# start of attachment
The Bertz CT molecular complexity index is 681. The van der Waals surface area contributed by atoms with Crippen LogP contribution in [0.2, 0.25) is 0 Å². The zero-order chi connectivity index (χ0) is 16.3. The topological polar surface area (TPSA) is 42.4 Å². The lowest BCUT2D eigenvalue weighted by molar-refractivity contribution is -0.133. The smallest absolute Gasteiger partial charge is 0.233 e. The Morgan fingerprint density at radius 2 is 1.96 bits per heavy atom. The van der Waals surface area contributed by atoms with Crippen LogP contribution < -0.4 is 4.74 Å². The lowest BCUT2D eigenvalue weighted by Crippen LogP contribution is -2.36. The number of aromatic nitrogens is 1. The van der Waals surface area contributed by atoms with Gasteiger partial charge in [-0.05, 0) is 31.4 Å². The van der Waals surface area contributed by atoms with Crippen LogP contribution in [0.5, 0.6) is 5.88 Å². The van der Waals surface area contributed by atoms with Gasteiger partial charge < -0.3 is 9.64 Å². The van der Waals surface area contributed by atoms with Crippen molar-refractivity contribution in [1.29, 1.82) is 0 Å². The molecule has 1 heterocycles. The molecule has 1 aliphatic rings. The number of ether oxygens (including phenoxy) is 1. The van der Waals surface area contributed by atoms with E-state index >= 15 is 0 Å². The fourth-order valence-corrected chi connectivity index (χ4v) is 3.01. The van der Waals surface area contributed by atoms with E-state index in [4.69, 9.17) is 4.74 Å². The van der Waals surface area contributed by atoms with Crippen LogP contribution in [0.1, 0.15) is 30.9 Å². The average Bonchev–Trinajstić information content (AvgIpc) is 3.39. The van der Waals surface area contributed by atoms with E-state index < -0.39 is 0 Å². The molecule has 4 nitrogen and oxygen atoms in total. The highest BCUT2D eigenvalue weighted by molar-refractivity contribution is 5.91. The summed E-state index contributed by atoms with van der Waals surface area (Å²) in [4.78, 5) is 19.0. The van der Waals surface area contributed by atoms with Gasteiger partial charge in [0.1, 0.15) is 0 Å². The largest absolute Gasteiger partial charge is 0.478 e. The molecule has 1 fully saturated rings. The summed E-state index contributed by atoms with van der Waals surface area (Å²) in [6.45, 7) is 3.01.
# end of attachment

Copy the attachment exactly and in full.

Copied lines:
The Bertz CT molecular complexity index is 681. The van der Waals surface area contributed by atoms with Crippen LogP contribution in [0.2, 0.25) is 0 Å². The zero-order chi connectivity index (χ0) is 16.3. The topological polar surface area (TPSA) is 42.4 Å². The lowest BCUT2D eigenvalue weighted by molar-refractivity contribution is -0.133. The smallest absolute Gasteiger partial charge is 0.233 e. The Morgan fingerprint density at radius 2 is 1.96 bits per heavy atom. The van der Waals surface area contributed by atoms with Crippen LogP contribution < -0.4 is 4.74 Å². The lowest BCUT2D eigenvalue weighted by Crippen LogP contribution is -2.36. The number of aromatic nitrogens is 1. The van der Waals surface area contributed by atoms with Gasteiger partial charge in [-0.05, 0) is 31.4 Å². The van der Waals surface area contributed by atoms with Crippen LogP contribution in [0.5, 0.6) is 5.88 Å². The van der Waals surface area contributed by atoms with Gasteiger partial charge < -0.3 is 9.64 Å². The van der Waals surface area contributed by atoms with Crippen molar-refractivity contribution in [1.29, 1.82) is 0 Å². The molecule has 1 heterocycles. The molecule has 1 aliphatic rings. The number of ether oxygens (including phenoxy) is 1. The van der Waals surface area contributed by atoms with E-state index >= 15 is 0 Å². The fourth-order valence-corrected chi connectivity index (χ4v) is 3.01. The van der Waals surface area contributed by atoms with E-state index in [4.69, 9.17) is 4.74 Å². The van der Waals surface area contributed by atoms with Crippen LogP contribution in [0.1, 0.15) is 30.9 Å². The average Bonchev–Trinajstić information content (AvgIpc) is 3.39. The van der Waals surface area contributed by atoms with E-state index < -0.39 is 0 Å². The molecule has 4 nitrogen and oxygen atoms in total. The highest BCUT2D eigenvalue weighted by molar-refractivity contribution is 5.91. The summed E-state index contributed by atoms with van der Waals surface area (Å²) in [4.78, 5) is 19.0. The van der Waals surface area contributed by atoms with Gasteiger partial charge in [0.1, 0.15) is 0 Å². The largest absolute Gasteiger partial charge is 0.478 e. The molecule has 1 fully saturated rings. The summed E-state index contributed by atoms with van der Waals surface area (Å²) in [6.45, 7) is 3.01.